Another purpose is that the process is carried out with preformed dies under pressure of flat presses or rotary presses in the cutting stage.

One more purpose is that the physiochemical conditions of the process, in its different stages, produces a mesh that keeps its final shape.

Still another purpose is the special equipment used for the performance of the mentioned process.


The features of the present invention which are believed to be novel are set forth with particularity in the appended claims. The present invention, both as to its organization and manner of operation, together with further objects and advantages thereof, may best be understood by reference to the following description, taken in connection with the accompanying drawings in which:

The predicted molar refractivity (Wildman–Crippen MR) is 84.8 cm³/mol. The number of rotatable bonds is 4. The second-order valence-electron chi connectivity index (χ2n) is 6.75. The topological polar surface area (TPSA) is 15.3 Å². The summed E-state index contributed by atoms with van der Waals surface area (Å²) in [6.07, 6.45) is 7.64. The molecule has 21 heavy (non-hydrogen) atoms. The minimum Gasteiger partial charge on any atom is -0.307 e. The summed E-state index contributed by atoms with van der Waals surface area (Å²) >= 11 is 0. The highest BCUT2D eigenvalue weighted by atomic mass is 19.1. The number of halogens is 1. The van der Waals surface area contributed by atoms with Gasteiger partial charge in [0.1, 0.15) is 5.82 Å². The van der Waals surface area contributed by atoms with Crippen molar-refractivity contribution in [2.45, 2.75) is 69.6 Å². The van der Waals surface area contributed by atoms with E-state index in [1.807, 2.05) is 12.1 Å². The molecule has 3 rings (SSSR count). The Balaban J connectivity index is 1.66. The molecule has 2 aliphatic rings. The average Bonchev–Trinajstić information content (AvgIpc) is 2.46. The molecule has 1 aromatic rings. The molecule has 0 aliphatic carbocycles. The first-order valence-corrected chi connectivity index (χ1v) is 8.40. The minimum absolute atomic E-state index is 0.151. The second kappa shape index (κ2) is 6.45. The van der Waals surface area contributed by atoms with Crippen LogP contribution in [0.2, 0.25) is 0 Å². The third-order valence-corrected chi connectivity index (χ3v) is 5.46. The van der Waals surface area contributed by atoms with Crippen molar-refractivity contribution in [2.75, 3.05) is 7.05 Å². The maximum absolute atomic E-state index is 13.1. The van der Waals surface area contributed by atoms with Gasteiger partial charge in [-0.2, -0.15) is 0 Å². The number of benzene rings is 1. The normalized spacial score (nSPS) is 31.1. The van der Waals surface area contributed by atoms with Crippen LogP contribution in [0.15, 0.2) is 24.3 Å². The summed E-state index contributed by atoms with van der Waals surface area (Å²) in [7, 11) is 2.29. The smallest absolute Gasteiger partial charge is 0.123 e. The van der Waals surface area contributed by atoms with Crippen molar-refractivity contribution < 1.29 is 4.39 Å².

FIG. 1 shows a segment 11 of the material where parallel and alternate cuts 12 have been made. The material cut 50 is the result of the first step of the process. In other words, the cutting stage, is used as a base to obtain the mesh through later treatments which the cut material is subjected to;

FIG. 2 shows a segment 13 of the mesh illustrating the rhombus 14 which are the empty spaces defined by the portions 15 of the material which make up the mesh. This FIGURE represents the results of the whole process;

FIG. 3 represents a die made out of a plate or flat bar with the shape of a die 16 with its interior surface 17 which presents many alternated downwardly depending parallel blades or cutters 18 and the bar 19 tightly united to the die in order to raise or lower it as desired, understanding that the dimensions in the die 16 as well as the bar 19 and even in the blades 18 may be changed as desired; and